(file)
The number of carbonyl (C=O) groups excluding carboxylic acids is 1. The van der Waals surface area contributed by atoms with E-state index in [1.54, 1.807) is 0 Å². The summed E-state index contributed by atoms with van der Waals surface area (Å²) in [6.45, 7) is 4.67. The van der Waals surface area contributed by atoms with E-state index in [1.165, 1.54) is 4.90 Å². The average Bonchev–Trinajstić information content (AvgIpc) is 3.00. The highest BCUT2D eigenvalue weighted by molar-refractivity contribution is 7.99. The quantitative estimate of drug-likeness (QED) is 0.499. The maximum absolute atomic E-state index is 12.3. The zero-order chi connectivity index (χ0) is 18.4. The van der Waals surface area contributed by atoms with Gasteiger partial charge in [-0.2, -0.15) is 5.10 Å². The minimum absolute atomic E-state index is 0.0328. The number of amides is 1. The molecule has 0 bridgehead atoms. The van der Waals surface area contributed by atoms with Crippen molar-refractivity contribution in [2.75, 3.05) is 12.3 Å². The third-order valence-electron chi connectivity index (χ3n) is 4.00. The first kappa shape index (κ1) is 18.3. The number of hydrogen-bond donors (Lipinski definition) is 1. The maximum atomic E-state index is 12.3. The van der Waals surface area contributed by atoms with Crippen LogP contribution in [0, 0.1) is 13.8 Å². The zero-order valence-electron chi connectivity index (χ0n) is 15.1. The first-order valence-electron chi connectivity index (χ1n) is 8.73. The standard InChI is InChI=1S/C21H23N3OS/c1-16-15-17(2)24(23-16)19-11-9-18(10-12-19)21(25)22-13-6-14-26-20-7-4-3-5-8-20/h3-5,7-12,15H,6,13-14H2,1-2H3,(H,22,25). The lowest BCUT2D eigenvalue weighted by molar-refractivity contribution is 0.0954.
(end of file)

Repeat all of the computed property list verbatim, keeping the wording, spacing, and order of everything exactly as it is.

The number of carbonyl (C=O) groups excluding carboxylic acids is 1. The van der Waals surface area contributed by atoms with E-state index in [1.54, 1.807) is 0 Å². The summed E-state index contributed by atoms with van der Waals surface area (Å²) in [6.45, 7) is 4.67. The van der Waals surface area contributed by atoms with E-state index in [1.165, 1.54) is 4.90 Å². The average Bonchev–Trinajstić information content (AvgIpc) is 3.00. The highest BCUT2D eigenvalue weighted by molar-refractivity contribution is 7.99. The quantitative estimate of drug-likeness (QED) is 0.499. The maximum absolute atomic E-state index is 12.3. The zero-order chi connectivity index (χ0) is 18.4. The van der Waals surface area contributed by atoms with Gasteiger partial charge in [-0.2, -0.15) is 5.10 Å². The minimum absolute atomic E-state index is 0.0328. The number of amides is 1. The molecule has 0 bridgehead atoms. The van der Waals surface area contributed by atoms with Crippen molar-refractivity contribution in [2.75, 3.05) is 12.3 Å². The third-order valence-electron chi connectivity index (χ3n) is 4.00. The first kappa shape index (κ1) is 18.3. The number of hydrogen-bond donors (Lipinski definition) is 1. The maximum atomic E-state index is 12.3. The van der Waals surface area contributed by atoms with Crippen LogP contribution in [0, 0.1) is 13.8 Å². The zero-order valence-electron chi connectivity index (χ0n) is 15.1. The first-order valence-electron chi connectivity index (χ1n) is 8.73. The standard InChI is InChI=1S/C21H23N3OS/c1-16-15-17(2)24(23-16)19-11-9-18(10-12-19)21(25)22-13-6-14-26-20-7-4-3-5-8-20/h3-5,7-12,15H,6,13-14H2,1-2H3,(H,22,25). The lowest BCUT2D eigenvalue weighted by molar-refractivity contribution is 0.0954.